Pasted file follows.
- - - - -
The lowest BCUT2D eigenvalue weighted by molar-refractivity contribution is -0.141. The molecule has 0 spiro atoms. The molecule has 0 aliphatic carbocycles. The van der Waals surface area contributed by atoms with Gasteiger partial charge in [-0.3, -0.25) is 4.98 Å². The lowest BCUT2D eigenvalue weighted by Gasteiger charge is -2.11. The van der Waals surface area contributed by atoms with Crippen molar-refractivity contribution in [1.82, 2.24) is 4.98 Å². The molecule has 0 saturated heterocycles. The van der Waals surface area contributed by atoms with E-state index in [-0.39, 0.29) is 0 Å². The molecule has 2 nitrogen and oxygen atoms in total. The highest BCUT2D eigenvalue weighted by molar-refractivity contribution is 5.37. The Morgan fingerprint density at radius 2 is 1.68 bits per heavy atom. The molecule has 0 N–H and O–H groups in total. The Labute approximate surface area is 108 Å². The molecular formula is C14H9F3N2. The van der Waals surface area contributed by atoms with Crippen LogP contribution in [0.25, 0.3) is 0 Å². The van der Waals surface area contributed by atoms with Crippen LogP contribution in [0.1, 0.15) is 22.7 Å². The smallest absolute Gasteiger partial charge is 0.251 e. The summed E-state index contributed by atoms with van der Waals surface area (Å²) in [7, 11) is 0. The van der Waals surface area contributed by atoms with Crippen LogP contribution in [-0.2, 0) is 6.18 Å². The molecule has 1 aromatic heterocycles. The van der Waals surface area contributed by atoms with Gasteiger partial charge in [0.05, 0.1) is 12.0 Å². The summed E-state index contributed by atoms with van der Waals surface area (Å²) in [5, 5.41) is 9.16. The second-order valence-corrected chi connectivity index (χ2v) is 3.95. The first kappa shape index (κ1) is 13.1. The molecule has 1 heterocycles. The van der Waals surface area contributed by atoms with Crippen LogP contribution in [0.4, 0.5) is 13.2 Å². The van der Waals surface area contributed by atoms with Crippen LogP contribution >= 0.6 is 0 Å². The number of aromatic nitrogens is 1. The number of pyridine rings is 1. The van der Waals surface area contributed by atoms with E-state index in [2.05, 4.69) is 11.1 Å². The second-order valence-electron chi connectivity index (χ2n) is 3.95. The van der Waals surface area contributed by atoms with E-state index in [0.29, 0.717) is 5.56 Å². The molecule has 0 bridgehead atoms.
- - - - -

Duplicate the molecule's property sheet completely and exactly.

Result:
The lowest BCUT2D eigenvalue weighted by molar-refractivity contribution is -0.141. The molecule has 0 spiro atoms. The molecule has 0 aliphatic carbocycles. The van der Waals surface area contributed by atoms with Gasteiger partial charge in [-0.3, -0.25) is 4.98 Å². The lowest BCUT2D eigenvalue weighted by Gasteiger charge is -2.11. The van der Waals surface area contributed by atoms with Crippen molar-refractivity contribution in [1.82, 2.24) is 4.98 Å². The molecule has 0 saturated heterocycles. The van der Waals surface area contributed by atoms with E-state index in [-0.39, 0.29) is 0 Å². The molecule has 2 nitrogen and oxygen atoms in total. The highest BCUT2D eigenvalue weighted by molar-refractivity contribution is 5.37. The Morgan fingerprint density at radius 2 is 1.68 bits per heavy atom. The molecule has 0 N–H and O–H groups in total. The Labute approximate surface area is 108 Å². The molecular formula is C14H9F3N2. The van der Waals surface area contributed by atoms with Crippen LogP contribution in [0.25, 0.3) is 0 Å². The van der Waals surface area contributed by atoms with Crippen LogP contribution in [0.1, 0.15) is 22.7 Å². The smallest absolute Gasteiger partial charge is 0.251 e. The summed E-state index contributed by atoms with van der Waals surface area (Å²) in [7, 11) is 0. The van der Waals surface area contributed by atoms with Crippen LogP contribution in [-0.2, 0) is 6.18 Å². The molecule has 1 aromatic heterocycles. The van der Waals surface area contributed by atoms with Gasteiger partial charge in [0.05, 0.1) is 12.0 Å². The summed E-state index contributed by atoms with van der Waals surface area (Å²) in [5, 5.41) is 9.16. The second-order valence-corrected chi connectivity index (χ2v) is 3.95. The first kappa shape index (κ1) is 13.1. The molecule has 1 heterocycles. The van der Waals surface area contributed by atoms with Crippen LogP contribution in [0.4, 0.5) is 13.2 Å². The van der Waals surface area contributed by atoms with Crippen LogP contribution >= 0.6 is 0 Å². The number of aromatic nitrogens is 1. The number of pyridine rings is 1. The van der Waals surface area contributed by atoms with E-state index in [2.05, 4.69) is 11.1 Å². The second-order valence-electron chi connectivity index (χ2n) is 3.95. The van der Waals surface area contributed by atoms with E-state index in [0.29, 0.717) is 5.56 Å². The molecule has 0 bridgehead atoms.